allow the bodhisattva to see the suffering creatures in this
world, and the thousand hands allow her to reach out to help
them. Thus, this depiction is a popular symbol for the Tzu Chi
Foundation, which tries to relieve the suffering in this world
through the "thousand eyes and hands" of its volunteers.
everyone can be a Kuan Yin. You may say that you don't have
a thousand eyes or a thousand hands or that you lack magic powers,
but it is your compassion that can transform you into a Kuan
Yin. With your eyes and hands you can help others, and with
your compassion you can bring peace and tranquility to this
Discovering Kwan Yin- Buddhist Goddess of Compassion ...by
Reviewer: Jessica Levine from Berkeley, CA United States...
In her book, Sandy Boucher celebrates the goddess Kwan Yin,
who is known throughout Asia as the Goddess of Compassion. Boucher
begins by giving a short and accessible history of this goddess
and then tells stories about women from both Eastern and Western
cultures who have found support in her. She includes both classic
rituals used to honor Kwan Yin and contemporary songs and poems
written in her honor. This book will inspire a broad range of
spiritual seekers including Buddhists, mystics, people struggling
with illness and adversity, and women looking for positive role
models. Kwan Yin is, in Boucher's book, an entity one can dialogue
with and get comfort from. This is a beautifully written and
Description ..."[This book is] rooted in the struggles
of everyday life." —Shambhala Sun
Boucher, celebrated author of Opening the Lotus and Turning
the Wheel, now offers American women their first opportunity
to share in Kwan Yin's illuminating wisdom. In this lovely illustrated
volume, the author recounts the stories of this bodhisattva
(one who delays her own full enlightenment to work for the liberation
of all beings) and explains Kwan Yin's role in Buddhism. At
the same time, Boucher provides meditations, chants, and prayers
devised by Buddhist devotees of Asian and Western heritage so
that all readers can par ticipate in and even create their own
rituals. Discovering Kwan Yin is sure to become an important
spiritual touchstone for those who seek to celebrate the goddess
in their lives, to give and receive the loving power of her
ongoing effort to promote feminine images of the Divine has
taken another step forward with the publication of this quietly
moving book." —Yoga Journal
Boucher skillfully and engagingly brings the goddess Kwan Yin
in her many guises from the East to the West —and into
our hearts —in this wonderful book." —Rick
Fields, author of How the Swans Came to the Lake: A History
of Buddhism in America
fascinating introduction to Kwan Yin, the most revered goddess
of Asia." —Values & Visions Reviews
Dharma Zen Center
Teacher: Zen Master Seung Sahn
Teachers: Zen Master Ji Bong and Paul Park, Ji Do Poep Sa Nim
Practice Advisor: Mu Sang Sunim
Dharma Teacher- Algernon D'Ammassa
Zen Center was founded by Zen Master Seung Sahn in 1974 as a
place where monks and lay people from all countries can practice
Zen together and find their true selves. We have formal meditation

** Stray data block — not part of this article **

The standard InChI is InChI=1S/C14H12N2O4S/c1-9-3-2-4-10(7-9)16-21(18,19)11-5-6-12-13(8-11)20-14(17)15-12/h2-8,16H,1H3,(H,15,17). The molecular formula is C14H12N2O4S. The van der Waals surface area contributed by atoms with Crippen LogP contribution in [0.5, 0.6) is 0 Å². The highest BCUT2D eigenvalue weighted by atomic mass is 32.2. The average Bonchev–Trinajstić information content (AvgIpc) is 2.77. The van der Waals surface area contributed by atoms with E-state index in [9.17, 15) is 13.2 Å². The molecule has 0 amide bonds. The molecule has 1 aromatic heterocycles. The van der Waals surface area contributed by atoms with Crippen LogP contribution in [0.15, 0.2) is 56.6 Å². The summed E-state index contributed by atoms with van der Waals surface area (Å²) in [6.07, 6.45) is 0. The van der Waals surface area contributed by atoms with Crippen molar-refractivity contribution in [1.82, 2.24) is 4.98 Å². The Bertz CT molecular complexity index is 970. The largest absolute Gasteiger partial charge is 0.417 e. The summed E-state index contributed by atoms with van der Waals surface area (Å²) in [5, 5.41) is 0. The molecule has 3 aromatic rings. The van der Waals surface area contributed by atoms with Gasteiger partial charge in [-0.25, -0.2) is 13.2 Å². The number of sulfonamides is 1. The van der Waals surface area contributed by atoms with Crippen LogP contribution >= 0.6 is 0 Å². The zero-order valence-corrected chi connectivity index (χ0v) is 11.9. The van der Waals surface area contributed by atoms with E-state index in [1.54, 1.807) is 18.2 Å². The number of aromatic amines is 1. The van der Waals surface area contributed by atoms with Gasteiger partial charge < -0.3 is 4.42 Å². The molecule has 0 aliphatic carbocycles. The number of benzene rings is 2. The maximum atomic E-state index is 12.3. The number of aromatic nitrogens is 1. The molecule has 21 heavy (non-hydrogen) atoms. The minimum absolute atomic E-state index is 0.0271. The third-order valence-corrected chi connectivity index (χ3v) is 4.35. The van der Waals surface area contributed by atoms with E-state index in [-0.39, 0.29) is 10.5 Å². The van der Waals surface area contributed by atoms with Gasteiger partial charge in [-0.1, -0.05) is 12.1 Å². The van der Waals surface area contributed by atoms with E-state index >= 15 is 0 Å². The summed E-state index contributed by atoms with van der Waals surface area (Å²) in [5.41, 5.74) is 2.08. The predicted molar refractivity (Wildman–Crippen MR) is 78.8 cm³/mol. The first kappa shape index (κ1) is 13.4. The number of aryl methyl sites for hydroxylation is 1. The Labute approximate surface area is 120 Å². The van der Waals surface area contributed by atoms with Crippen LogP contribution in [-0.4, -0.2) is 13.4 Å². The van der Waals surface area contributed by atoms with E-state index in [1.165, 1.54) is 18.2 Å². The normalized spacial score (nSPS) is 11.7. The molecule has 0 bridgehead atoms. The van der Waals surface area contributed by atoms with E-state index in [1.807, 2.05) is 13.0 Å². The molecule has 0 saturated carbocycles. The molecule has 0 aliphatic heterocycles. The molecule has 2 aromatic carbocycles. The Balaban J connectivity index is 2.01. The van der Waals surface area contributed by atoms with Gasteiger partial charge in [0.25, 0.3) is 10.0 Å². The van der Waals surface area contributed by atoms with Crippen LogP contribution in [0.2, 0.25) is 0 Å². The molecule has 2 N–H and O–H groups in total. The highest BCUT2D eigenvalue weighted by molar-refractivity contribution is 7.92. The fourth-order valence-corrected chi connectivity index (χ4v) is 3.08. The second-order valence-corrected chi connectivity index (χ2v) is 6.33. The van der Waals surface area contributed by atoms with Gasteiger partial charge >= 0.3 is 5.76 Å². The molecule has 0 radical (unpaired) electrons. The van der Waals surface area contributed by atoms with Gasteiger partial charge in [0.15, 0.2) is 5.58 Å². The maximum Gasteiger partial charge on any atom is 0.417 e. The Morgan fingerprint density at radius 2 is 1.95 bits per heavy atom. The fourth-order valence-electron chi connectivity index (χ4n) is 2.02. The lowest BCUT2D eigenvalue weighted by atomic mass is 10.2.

practice - bowing, chanting and sitting Zen - in the mornings
and evenings for both our resident Zen students and outside
members. During the day, our lay residents go out to their jobs
or to school. Visitors as well as our outside members are welcome
to come for daily practice and join in our monthly Zen meditation
retreats, Dharma talks
Zen Center is located at 1025 S. Cloverdale Avenue, two blocks
west of La Brea Avenue, just south of Olympic Boulevard, in
the pleasant Mid-Wilshire area of Los Angeles. Telephone: (323)
934-0330, email address: firstname.lastname@example.org.
Center is a branch of the Kwan Um School of Zen, head temple,
the Providence Zen Center, located in Cumberland, RI. The School
sponsors 90-day winter Zen meditation retreats (Kyol Che) at
the Providence Zen Center, at Hwa Gye Sa Temple in Seoul, Korea,
and at Kye Ryong Sahn International Zen Center in Chunchong
Nam Do, Korea; as well as a month-long summer Kyol Che at PZC
and 90-day summer Kyol Che's at Hwa Gye Sa and Kye Ryong Sahn
International Zen Center. The School also publishes a quarterly
journal, "Primary Point."
Master Seung Sahn has encouraged his students to live together
in Zen centers where they can derive strength and support from
each other's continuing practice. The regular schedule of practicing
and working together acts as a backdrop for seeing our karma
appear and disappear. We use the analogy of washing potatoes
together in a big pot of water. As the potatoes bump into one
another, they clean each other more quickly and efficiently
than if each potato was cleaned individually.
the Zen center, we can see clearly how our opinions create problems,
by coming between us and the situation that we find ourselves
in. When we let go of these opinions it is possible to live
our every day lives with clarity and harmony. As we learn to
cooperate, to see clearly and to accept people and situations
as they really are, our minds become strong and wide. Then it
becomes possible to act harmoniously and help other people with
no trace of ourselves.
forms and temple rules we use are designed to help us see our
opinions and our inattentive minds in each situation. When we
use these forms and rules as a mirror to see our minds clearly,
we see the cause our suffering and our hindrances. With sincere
effort and patience we can also find the way to get relief from
our suffering and overcome our hindrances. In our Zen center
this is the work we are all doing together.